Top Crop Manager

News
Finding the right hybrid for ethanol

Fermentable starch but one consideration.


November 13, 2007
By Top Crop Manager

10aIn a climate that preaches production of higher-value commodities, economic
reality still dictates the lowest price to the consumer is the ultimate winner.
And ethanol processing facilities are the latest venture to become ensnared
in this debate.

Ethanol companies have been the subject of considerable scorn during the past
few years, mostly because of a current trend that favours lower-priced US corn
over domestic product. That lowest-cost approach makes better economic sense
for processors selling gasoline to price-wary consumers. Against that scenario,
the potential for grower premiums for higher fermentable starch hybrids is somewhat
limited. If processors cannot reap the benefits of enhanced traits, there is
little chance producers can attract premiums.

But an interesting relationship is developing between Syngenta Canada, near
London, and Commercial Alcohols, based in Brampton. The two companies are taking
the slow and steady approach in testing various hybrids for higher fermentable
starch levels to determine what, if any, production enhancements they provide.
Gary Bauman, technology and agronomic services manager for Syngenta Seeds, is
very encouraged by recent developments between the two parties and says the
results have been enough to pique interest and continue testing.

Testing small, thinking big
Part of the success Syngenta and Commercial Alcohols have enjoyed is based on
the size of the testing facility. With its batch plant in Tiverton, Commercial
Alcohols was able to run small amounts of corn through its facility, as opposed
to shutting down its continuous plant in Chatham. "That's why we decided
to stay away from there, and ask where else could we go to develop the foundation
of something that's believable," says Bauman. With his science and technology
background, he wanted to proceed slowly and recognize every contingency rather
than stumble through a larger process. "That's where we're at and will
continue to be for the next while. We can't push too hard, running ahead and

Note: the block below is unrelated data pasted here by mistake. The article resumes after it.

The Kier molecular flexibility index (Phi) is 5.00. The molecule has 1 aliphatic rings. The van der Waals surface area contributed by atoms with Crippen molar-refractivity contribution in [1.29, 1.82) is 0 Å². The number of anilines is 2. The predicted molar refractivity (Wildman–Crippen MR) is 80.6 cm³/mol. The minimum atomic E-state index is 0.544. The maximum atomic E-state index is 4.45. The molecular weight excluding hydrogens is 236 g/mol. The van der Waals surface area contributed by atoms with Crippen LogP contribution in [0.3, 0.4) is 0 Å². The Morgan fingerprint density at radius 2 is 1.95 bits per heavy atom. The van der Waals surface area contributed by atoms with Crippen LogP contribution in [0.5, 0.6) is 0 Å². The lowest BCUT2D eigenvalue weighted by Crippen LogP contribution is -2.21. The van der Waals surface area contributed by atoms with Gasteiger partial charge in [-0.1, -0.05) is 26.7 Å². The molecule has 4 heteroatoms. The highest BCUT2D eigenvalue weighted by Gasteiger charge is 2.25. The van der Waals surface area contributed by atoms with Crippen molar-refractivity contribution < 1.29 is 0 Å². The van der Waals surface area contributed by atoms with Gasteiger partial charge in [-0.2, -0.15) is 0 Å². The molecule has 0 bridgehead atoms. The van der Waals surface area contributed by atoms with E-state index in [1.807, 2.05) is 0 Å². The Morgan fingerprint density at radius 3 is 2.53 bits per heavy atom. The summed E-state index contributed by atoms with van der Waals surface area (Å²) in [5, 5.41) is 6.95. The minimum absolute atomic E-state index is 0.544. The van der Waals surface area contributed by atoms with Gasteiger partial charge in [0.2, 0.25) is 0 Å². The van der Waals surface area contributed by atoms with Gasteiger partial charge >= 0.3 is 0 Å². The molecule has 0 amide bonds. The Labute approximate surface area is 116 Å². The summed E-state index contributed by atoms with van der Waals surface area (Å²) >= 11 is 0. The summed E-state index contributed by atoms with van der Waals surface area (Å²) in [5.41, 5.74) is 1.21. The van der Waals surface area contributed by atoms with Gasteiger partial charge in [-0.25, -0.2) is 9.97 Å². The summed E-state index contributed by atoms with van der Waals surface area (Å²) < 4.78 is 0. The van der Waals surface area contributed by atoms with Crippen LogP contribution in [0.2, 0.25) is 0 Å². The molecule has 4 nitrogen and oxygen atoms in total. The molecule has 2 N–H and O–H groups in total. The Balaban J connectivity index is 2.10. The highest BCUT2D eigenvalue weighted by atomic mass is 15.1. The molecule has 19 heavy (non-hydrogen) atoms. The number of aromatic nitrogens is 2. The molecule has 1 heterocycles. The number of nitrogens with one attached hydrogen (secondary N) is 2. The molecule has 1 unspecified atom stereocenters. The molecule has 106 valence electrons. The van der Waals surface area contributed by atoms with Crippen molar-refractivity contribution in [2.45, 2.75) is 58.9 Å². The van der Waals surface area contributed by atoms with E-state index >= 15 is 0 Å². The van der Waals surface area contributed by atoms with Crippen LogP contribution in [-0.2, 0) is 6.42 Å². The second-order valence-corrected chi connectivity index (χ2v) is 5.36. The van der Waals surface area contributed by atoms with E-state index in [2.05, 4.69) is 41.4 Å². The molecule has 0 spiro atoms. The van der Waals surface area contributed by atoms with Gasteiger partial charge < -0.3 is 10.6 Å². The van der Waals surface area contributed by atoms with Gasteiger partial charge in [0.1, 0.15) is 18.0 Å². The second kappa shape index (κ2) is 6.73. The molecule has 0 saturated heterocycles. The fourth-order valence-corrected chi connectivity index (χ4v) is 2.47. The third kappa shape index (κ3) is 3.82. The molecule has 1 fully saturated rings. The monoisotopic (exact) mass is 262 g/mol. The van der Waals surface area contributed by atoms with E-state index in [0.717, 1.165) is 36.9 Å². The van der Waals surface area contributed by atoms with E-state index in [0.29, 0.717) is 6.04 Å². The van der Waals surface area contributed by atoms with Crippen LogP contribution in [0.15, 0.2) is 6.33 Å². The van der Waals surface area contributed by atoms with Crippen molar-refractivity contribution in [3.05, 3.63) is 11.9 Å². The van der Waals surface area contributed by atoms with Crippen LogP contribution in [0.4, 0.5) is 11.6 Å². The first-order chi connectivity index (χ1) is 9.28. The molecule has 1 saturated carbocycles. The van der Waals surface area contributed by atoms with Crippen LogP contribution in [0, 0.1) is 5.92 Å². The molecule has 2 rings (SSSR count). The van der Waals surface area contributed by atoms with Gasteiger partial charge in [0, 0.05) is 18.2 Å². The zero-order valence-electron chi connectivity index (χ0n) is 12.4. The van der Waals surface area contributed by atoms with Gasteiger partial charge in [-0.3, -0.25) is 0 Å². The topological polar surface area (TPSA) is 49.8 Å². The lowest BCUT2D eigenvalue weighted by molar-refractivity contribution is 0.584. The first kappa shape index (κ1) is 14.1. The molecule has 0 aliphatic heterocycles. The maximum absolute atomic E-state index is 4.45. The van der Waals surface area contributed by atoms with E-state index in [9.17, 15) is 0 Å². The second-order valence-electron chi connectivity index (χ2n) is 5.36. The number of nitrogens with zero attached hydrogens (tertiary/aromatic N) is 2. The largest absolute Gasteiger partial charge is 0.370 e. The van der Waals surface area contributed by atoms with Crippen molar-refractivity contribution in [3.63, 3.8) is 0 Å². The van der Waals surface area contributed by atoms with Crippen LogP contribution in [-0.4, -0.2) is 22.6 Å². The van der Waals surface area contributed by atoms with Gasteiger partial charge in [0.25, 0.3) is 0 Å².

doing tests that don't mean anything in the end."

The tests they ran in June 2005 used one hybrid, Syngenta's N43-C4. Five hundred
tonnes were run through the Tiverton plant in three replicated tests and compared
to some of the commercial mix they use as part of their normal operations. "The
actual numbers for yield improvement of ethanol through the plant was 102 to
105 percent of their commercial base and for them, a three percent improvement
is of interest," explains Bauman. He adds that it has sparked interest
in tests with larger quantities and perhaps using more than one hybrid against
the commercial mix, all of which will require more work for 2006. "If we're
looking at more than one hybrid, we have to select the hybrid, find the growers
who are willing and have on-farm storage to keep it, and schedule it to go through
the plant. That's going to take a little more time to pull together."

Always slow, always steady
But Bauman is not panicking. The goal is to balance hybrid performance and consistency,
with a commitment to higher-value crop production. "The material is there,
the genetics are there and the main thing is that Commercial Alcohols is interested
and continuing to look at this with us," says Bauman, acknowledging that
growers want some kind of premium for growing these enhanced hybrids. "We
have to show the value, and our next step is to confirm the value for the processors
and have them realize the logistics that are needed to allow them to secure
this product on a consistent basis. In order for this to happen, there needs
to be enough premium for people to do all these steps to provide them with what
they're looking for."

He adds the informal partnering between Syngenta and Commercial Alcohols means
there is a more co-operative assessment of needs and benefits. It is not a matter
of one lobbying for their own interests but recognizing each other's strengths
and limitations. "We have to continue to show them there's more improvement
coming," says Bauman. "The material we have right now has not been
specially bred for the results that we've been getting, so there's a lot of
potential for improvement. Ultimately, there is some opportunity for new traits
with enzymes that could improve performance even beyond what we're seeing now."

A collective approach
Another suggestion from within the industry comes from Mycogen Seeds. Although
the company has five of its own Processor Preferred hybrids for 2006, Virgil
Edlin, marketing manager for Mycogen Seeds at Dow Agro Sciences Canada, acknowledges
the difficulty in attracting the interest of ethanol processors. He agrees with
Bauman's assessment that there must be a value to the processor before a premium
for the grower can be addressed. "That's exactly where we are with this
issue of getting the sustainability to fulfill the contract at the plants with
the volumes, and doing that on almost an IP-based model," says Edlin.

In this climate of higher-value commodities, he suggests that size does matter.
For all of the desire to become part of that vast and limitless potential, the
issue of volumes and consistency may be too large for one company to handle.
"Maybe we need to leverage on our partners and competitors in the marketplace
to do so," says Edlin. "We know the criteria, we're testing, we're
getting hybrids that are processor approved and supported, and we're promoting
them, thinking the market could turn around and we're preparing for that. But
we're recognizing that we just can't go it alone. We have to get some of the
bigger players in the market to support it, ethanol production facilities to
support it and even get grain handlers in on it."